It's almost as if the rain lilting down to cancel the Tigers home opener on Thursday were tears for a former Tiger who has moved on to the Field of Dreams.

Former Tiger great Rusty Staub, a delightful personality who punctuated a dark era of the Detroit Tigers with an immense joy for the game, passed away Thursday at the age of 73.

Staub had been suffering from a blood infection from a bout of cellulitis since January. He played 23 years in the major leagues from 1962 until 1985.

Staub gained his first notoriety as an original member of the Montreal Expos when that franchise was born in 1969. He immediately won over the team's French-Canadian fans with his outgoing personality, and they dubbed him with the nickname "L'Grande Orange". Even though he only spent three season with the Expos, they retired his number '10' jersey.

He also spent time in Houston with the Colt .45s (later the Astros), played in the 1973 World Series with the New York Mets, and in 1976 wound up in Detroit, when he was traded for pitching great Mickey Lolich.

Staub mostly was used as a designated hitter with the Tigers, where he cracked 70 home runs in three seasons. The Tigers were rebuilding from glory years of Cash, Kaline and Freehan and suffered through miserable seasons in 1976 and 1977, before putting 88 wins up in 1978, his only winning season in the Motor City under manager Ralph Houk.

Staub also played for the Texas Rangers and had another stint with the Mets to close out his career. He was the only major leaguer to have over 500 hits with four different teams, but he still wound up 284 hits shy of the 3000 hit benchmark.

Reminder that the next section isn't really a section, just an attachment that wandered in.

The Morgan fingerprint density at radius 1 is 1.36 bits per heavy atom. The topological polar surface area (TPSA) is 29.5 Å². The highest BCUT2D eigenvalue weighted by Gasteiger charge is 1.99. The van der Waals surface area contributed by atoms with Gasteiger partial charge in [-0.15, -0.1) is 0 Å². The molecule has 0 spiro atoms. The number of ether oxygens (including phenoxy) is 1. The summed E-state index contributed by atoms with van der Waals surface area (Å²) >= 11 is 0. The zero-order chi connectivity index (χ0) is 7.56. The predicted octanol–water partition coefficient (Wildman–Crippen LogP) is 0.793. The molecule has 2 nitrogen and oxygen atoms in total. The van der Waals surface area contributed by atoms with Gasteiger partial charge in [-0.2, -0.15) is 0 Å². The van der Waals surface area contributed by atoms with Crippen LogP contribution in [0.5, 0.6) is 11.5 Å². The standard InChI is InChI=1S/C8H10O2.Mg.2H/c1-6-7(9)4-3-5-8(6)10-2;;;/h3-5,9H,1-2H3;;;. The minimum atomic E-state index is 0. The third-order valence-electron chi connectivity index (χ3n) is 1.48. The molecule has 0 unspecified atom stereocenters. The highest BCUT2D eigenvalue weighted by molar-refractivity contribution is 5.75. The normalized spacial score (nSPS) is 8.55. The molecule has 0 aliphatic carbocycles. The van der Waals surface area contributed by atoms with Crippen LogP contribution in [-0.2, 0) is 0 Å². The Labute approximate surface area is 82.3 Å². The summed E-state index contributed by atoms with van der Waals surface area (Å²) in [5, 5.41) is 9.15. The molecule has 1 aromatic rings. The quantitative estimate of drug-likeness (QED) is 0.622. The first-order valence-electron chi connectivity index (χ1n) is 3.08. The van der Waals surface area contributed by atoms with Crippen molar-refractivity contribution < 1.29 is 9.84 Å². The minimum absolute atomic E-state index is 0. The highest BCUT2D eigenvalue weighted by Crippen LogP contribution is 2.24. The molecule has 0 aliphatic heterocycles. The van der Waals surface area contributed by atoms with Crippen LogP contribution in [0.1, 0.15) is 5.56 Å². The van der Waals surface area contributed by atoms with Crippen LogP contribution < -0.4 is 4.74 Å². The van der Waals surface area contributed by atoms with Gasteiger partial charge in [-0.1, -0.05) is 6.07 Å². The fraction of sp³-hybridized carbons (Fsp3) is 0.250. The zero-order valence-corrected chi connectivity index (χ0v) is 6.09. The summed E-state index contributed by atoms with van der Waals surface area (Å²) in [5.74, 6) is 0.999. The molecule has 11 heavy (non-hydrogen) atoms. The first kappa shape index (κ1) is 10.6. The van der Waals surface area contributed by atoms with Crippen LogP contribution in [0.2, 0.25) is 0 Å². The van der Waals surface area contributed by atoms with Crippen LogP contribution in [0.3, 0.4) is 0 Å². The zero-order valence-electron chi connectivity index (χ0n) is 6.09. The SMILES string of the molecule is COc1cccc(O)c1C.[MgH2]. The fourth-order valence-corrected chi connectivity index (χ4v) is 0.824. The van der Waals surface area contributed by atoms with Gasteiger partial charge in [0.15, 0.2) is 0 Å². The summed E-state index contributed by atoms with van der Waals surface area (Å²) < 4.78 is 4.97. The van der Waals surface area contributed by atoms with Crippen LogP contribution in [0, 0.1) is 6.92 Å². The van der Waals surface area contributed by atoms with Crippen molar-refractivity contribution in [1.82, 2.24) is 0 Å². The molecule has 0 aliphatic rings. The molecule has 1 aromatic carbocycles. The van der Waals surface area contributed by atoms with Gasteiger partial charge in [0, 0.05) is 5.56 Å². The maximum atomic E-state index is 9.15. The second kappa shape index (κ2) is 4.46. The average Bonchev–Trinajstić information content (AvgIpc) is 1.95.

A big man with a big heart, Staub, along with the eccentric pitcher Mark Fidrych, gave Tigers fans something to cheer about in a dismal era for the team.

Baseball song writer Terry Cashman wrote the song "We'll Remember Rusty (Forever In New York)" about Rusty back in 1981.

Always a larger than life character, Staub was reminiscent of another great, Babe Ruth, with the way he embraced life and looked anything but athletic. A jovial everyman, Staub interacted with fans and spent hours signing autographs and was a great spokesman for the game. He will be missed.

The New York Times obituary put it this way:

A remarkably durable player who hit his first home run at 19 and his last at 41, Staub did not look much like an elite athlete, but he managed to turn a fairly brief stint as one of the game’s true stars into an extended career as a guy who simply knew how to get on base. And while the general public may not have appreciated just how gifted he was in that all-important skill, a survey of fans of the Montreal Expos and the Mets would reveal that many of the people who saw him the most knew just how important he was.

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